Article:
Stitches in Lowcountry, SC

Hello all! Thank you for all the wedding well-wishes! It was a wonderful day and peaceful wedding, and it was short. Just back from the honeymoon and back to life: moving- packing when we still have no clue what city OR state we’re going (all interviews are in these next two weeks).

We went to Georgetown and Charleston, SC. It was beautiful and wonderful  but too muggy for me. We did so much and had some crafty encounters. The whole culture is crafty: the Gullah’s sweetgrass baskets, hammock weaving, gardens, architecture, sculpture.

I like to collect needleminders that remind me of the places I’ve been (when there is an actual brick needlework store). Vegas’ needleminder was a flamingo because they are kitschy and bold like the lovely city itself. I got an owl at our beach. This trip’s needleminder is an alligator, because they are EVERYWHERE with no fence between us and them. I have seen almost twenty of them within a three day period. Not a hyperbole, folks.


Alligator and statue at Brookgreen Gardens- Murrells Inlet, SC

We also saw beautiful colonial clothes and needlework at the Old Exchange Post & Provost Dungeon in Charleston.


Sampler- “October 13, 1795,” by Elizabeth Cobia Making- at Charleston’s Old Exchange & Provost Dungeon (sorry for glare)

I love looking at old needlework, because I feel such a pride and connection to them- whether the ladies liked to embroider or not- something I always wonder while looking at the piece (I know society’s views on such “female arts” have changed thankfully).


At Brookgreen Gardens (Old Kitchen)

Although I had a blast, I’m ready to get back to some semblance of routine (and starting to weed out and pack) and stitching. I’m also more than ready to see my dogs who are still at my parents’. Mom has had to send many pics of them and updates throughout the trip because I’m homesick for them. And yes, I FaceTime my dogs. It’s fine- my dad has made fun enough of me for the whole world. 🙂 That’s another trip THIS week! We can’t seem to stay off the road lately.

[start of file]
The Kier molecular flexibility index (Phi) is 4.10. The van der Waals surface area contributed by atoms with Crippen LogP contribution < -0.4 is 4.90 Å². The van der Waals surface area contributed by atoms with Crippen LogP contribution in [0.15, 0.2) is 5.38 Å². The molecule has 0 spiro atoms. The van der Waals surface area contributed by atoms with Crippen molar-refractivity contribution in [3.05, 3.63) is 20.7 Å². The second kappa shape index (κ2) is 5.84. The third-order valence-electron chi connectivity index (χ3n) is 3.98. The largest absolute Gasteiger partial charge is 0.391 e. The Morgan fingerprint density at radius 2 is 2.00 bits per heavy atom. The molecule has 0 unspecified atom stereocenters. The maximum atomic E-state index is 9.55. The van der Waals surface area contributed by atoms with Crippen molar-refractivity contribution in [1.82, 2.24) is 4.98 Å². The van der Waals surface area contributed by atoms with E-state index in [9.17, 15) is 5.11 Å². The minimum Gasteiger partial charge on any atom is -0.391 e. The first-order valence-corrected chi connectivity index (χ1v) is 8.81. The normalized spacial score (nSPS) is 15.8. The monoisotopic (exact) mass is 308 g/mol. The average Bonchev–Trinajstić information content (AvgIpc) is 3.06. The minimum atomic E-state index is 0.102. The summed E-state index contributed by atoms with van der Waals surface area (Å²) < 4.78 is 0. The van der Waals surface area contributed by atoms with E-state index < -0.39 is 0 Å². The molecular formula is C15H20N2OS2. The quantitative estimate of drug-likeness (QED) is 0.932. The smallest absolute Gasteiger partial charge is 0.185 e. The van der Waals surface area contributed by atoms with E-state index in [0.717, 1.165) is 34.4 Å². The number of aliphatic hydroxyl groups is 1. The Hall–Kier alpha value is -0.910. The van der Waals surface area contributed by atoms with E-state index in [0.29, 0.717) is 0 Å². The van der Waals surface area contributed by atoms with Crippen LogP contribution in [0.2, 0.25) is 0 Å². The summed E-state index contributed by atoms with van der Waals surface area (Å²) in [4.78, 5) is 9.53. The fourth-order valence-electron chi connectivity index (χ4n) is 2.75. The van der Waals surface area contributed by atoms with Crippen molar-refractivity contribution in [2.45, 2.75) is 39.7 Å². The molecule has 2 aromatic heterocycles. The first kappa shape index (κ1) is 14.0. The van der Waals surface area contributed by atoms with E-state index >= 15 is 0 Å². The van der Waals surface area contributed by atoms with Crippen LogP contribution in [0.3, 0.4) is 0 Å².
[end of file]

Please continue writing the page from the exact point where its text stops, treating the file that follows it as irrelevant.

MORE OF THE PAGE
Happy stitching!

“David and Abigail”: An Unfinished Piece

"David and Abigail [English]" (64.101.1325) In Heilbrunn Timeline of Art History . New York: The Metropolitan Museum of Art, 2000–. (May 2010

“David and Abigail [English]” (64.101.1325) In Heilbrunn Timeline of Art History . New York: The Metropolitan Museum of Art, 2000–. (May 2010).

I love seeing the bones of a piece of art: the bright, well-preserved colors, the stitcher’s plan in pencil. It is fascinating to see the different stages.

Click the link above to zoom-in on the work.

“Fashion, turn to the left. Fashion, turn to the right.”

Fashion always comes back around. You know that 90s grunge has come back into style, and the 80s are reincarnated as trendy workout clothes in a rainbow of neon. Browsing through the Met’s online collections, I discovered that needlework has been a popular embellishment of clothing in “highly fashionable” societies (I would love to insert a snobby picture of Caroline Bingley here, but I shall refrain). Luckily for us crafters, needlework is making a comeback! You can even purchase a stitchable iPhone case! Please enjoy the gorgeous pieces from yesteryear and their modern counterparts! Most photos from the Met’s collection can be viewed in close detail; just click their links.

Here are some colorful mid-1700s British shoes in flame stitch. The modern interpretation is by Dolce & Gabana. Kind of reminds me of Mary Poppins.

Dresses! Sorry, but any romance reader pictures herself in dresses like these at least once a day. Pick your favorite era to dream in, ladies!

Modern Interpretations:

Lastly, pretty undergarments- a 1760s French silk corset and lingerie by Dolce and Gabana (again).

Happy stitching! Hope this post has left you inspired to create your own wearable pieces!

Elizabeth Parker Sampler

Elizabeth Parker Sampler

A cross stitched confession, 1830s. “…what will become of my soul”
Wonderful article on her ups and downs, BUT she got through it all.

When I think about the needle arts, I think of this piece. When I think about how humans need creative outlets, I think of this piece. Elizabeth couldn’t write, so she used the only way she knew how to communicate her story. This must have taken her such a long time to complete. I don’t think that I can fully articulate the beauty of this work or my own wonder at its creation.